Perhaps you are launching a new business, or perhaps your company is expanding, and you need more staff. You want to offer an employment contract that provides the appropriate work-related details for the employee and, at the same time, protects both you and your company from potential legal issues.

The employment contract should serve both parties fairly, and the language used is very important. The wording must be simple and clear so that the prospective employee has no trouble understanding what is meant in any of the sections. Here are five elements to include.

Common blunders that may lead to employee claims

As a business owner, you like to run a tight ship. However, you also understand that you still have a lot to learn as far as dealing with employee relations and all the rules and regulations that govern your business.

You worked hard to get this far, and you do not want to watch it all go up in smoke over employee relation problems. It is a good idea to step back and evaluate the practices and procedures you have in place that you may need to revisit. Steer clear of some of the most common missteps small business owners make that lead to employment law troubles.

California laws on the distribution of tips

For many employees in California, tipping is how they make most of their money. Tipping has come under a lot of scrutiny in recent years, so much so that some restaurants have done away with it entirely. One Los Angeles restaurant did precisely this by simply increasing the price of food. 

For now, tipping is still the common way restaurants operate. It is vital for employees to receive all the tips they have earned over the course of a shift, so workers and employers alike should understand how this payment should work. Any violation of California law should come to the attention of the employer immediately. In some cases, litigation may be necessary.

When does a bad job become a hostile work environment?

Like most of your neighbors in Newport Beach, you spend a significant amount of time at work. While most jobs have both positive and negative aspects, you do not want to be miserable. Unfortunately, though, according to a recent study, as many as 20% of U.S. employees work in a hostile environment.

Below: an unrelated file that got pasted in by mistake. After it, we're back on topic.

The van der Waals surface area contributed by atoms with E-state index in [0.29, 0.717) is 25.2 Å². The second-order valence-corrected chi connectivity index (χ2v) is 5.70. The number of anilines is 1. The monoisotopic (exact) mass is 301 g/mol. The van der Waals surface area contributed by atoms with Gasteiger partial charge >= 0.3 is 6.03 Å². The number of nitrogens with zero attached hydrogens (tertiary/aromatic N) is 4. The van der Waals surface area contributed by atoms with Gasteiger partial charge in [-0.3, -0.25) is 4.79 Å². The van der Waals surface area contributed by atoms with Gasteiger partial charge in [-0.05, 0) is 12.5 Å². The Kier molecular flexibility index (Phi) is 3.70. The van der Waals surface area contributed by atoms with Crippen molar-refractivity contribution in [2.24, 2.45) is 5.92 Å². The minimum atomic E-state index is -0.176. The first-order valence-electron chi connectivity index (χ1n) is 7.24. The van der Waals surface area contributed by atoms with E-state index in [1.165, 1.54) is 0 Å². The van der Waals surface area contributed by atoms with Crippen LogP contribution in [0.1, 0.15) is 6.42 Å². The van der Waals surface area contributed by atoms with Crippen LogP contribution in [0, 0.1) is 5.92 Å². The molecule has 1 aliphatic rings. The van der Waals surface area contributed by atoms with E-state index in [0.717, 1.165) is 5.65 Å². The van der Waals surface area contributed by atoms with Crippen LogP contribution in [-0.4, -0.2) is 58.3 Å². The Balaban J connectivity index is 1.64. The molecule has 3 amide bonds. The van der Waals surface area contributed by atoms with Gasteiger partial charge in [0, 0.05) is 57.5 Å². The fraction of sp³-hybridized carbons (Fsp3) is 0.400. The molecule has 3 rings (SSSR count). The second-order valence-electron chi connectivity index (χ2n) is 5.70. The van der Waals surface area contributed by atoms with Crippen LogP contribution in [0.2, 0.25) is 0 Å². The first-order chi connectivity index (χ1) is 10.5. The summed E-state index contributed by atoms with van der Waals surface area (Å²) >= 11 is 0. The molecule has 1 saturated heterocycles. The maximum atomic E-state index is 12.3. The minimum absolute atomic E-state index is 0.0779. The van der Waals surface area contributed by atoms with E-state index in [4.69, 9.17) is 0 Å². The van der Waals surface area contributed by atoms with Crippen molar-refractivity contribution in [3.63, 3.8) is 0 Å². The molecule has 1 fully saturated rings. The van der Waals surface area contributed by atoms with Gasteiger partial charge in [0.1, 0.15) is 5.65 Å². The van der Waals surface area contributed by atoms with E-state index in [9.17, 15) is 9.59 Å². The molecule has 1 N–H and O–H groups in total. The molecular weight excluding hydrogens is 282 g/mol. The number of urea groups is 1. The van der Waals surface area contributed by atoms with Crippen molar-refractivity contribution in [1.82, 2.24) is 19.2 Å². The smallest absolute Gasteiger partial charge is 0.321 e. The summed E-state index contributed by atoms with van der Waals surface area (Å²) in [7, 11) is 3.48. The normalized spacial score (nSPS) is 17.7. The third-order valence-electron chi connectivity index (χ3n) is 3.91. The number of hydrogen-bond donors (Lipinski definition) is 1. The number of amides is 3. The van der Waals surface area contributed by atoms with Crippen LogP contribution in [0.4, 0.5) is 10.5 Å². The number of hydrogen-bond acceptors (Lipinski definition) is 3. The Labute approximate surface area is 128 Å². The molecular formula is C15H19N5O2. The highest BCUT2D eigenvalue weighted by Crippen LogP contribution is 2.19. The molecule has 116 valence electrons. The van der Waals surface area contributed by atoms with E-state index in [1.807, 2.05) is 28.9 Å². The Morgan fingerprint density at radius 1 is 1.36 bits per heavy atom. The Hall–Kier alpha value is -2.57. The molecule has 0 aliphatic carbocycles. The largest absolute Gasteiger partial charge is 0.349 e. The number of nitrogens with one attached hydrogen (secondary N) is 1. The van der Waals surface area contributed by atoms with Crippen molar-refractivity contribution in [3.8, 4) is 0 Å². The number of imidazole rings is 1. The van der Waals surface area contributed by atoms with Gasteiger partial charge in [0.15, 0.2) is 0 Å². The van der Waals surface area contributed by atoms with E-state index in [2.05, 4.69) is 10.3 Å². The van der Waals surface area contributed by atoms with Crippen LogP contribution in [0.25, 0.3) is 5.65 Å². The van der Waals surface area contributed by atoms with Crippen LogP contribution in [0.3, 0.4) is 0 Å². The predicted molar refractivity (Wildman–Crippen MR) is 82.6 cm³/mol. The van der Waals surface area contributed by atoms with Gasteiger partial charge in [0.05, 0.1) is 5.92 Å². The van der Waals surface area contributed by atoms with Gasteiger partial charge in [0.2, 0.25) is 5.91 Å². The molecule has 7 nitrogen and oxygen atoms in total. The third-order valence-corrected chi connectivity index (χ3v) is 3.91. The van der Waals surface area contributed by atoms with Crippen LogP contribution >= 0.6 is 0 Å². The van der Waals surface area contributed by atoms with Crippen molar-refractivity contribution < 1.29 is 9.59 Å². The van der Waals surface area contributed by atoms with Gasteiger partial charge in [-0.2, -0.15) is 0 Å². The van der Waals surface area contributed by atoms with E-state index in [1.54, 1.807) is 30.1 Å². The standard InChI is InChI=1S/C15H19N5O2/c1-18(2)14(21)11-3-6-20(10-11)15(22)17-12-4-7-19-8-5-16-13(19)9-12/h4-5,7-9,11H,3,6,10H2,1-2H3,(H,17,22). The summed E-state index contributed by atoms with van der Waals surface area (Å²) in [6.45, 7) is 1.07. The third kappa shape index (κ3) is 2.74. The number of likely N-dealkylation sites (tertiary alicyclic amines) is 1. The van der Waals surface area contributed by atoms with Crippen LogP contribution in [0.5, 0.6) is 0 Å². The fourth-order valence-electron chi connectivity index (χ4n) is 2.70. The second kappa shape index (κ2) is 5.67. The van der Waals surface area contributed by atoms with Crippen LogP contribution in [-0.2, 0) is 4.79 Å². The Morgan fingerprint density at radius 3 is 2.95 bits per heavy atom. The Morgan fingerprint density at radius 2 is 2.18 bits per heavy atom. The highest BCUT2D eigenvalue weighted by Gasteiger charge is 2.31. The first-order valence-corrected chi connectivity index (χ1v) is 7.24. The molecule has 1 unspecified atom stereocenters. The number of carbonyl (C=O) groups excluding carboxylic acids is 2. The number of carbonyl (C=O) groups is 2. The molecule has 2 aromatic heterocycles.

As you may suspect, not every uncomfortable situation in the workplace constitutes a hostile work environment. On the contrary, for working conditions to turn into a hostile work environment, they must meet specific legal requirements. Here are some questions you should consider in deciding whether your job site is a hostile work environment.

Can your employer ask about your citizenship status?

Looking for a new job can be stressful. After all, if you have to go without employment for even a couple of weeks, you may not be able to pay your bills. Still, when interviewing for a new position, you should be able to trust a potential employer to follow the law. Demanding proof of your citizenship status may be going too far. 

The Immigration and Nationality Act requires employers to verify the identity and work eligibility of all new hires. To do this, employers must review documentation and complete Form I-9. Some employers may also confirm work authorization through the federal government’s E-Verify program. Employers in the United States may not, however, use the employment-eligibility verification process to discriminate against applicants or existing employees